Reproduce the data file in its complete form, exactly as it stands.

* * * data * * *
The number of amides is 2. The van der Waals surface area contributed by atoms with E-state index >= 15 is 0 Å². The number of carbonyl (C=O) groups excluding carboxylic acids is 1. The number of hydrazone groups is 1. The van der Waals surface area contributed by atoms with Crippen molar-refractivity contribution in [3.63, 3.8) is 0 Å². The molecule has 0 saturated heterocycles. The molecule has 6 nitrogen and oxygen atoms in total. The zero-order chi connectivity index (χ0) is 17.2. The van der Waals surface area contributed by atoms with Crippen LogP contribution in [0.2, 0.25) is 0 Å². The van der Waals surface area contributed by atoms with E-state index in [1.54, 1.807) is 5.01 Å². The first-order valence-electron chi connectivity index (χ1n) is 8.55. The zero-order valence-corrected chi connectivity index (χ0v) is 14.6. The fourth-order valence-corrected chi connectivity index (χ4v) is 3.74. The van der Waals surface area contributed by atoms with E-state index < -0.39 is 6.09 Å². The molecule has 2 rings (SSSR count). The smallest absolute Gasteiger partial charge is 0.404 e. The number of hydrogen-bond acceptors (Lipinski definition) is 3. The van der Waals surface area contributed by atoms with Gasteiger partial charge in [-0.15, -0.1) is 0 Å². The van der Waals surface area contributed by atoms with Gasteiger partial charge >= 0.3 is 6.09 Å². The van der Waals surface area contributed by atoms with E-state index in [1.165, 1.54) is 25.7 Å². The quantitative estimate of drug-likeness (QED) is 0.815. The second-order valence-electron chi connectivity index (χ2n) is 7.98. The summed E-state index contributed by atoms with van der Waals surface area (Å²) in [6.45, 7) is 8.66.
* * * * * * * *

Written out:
The number of amides is 2. The van der Waals surface area contributed by atoms with E-state index >= 15 is 0 Å². The number of carbonyl (C=O) groups excluding carboxylic acids is 1. The number of hydrazone groups is 1. The van der Waals surface area contributed by atoms with Crippen molar-refractivity contribution in [3.63, 3.8) is 0 Å². The molecule has 0 saturated heterocycles. The molecule has 6 nitrogen and oxygen atoms in total. The zero-order chi connectivity index (χ0) is 17.2. The van der Waals surface area contributed by atoms with Crippen LogP contribution in [0.2, 0.25) is 0 Å². The van der Waals surface area contributed by atoms with E-state index in [1.54, 1.807) is 5.01 Å². The first-order valence-electron chi connectivity index (χ1n) is 8.55. The zero-order valence-corrected chi connectivity index (χ0v) is 14.6. The fourth-order valence-corrected chi connectivity index (χ4v) is 3.74. The van der Waals surface area contributed by atoms with E-state index < -0.39 is 6.09 Å². The molecule has 2 rings (SSSR count). The smallest absolute Gasteiger partial charge is 0.404 e. The number of hydrogen-bond acceptors (Lipinski definition) is 3. The van der Waals surface area contributed by atoms with Gasteiger partial charge in [-0.15, -0.1) is 0 Å². The van der Waals surface area contributed by atoms with Gasteiger partial charge >= 0.3 is 6.09 Å². The van der Waals surface area contributed by atoms with E-state index in [1.165, 1.54) is 25.7 Å². The quantitative estimate of drug-likeness (QED) is 0.815. The second-order valence-electron chi connectivity index (χ2n) is 7.98. The summed E-state index contributed by atoms with van der Waals surface area (Å²) in [6.45, 7) is 8.66.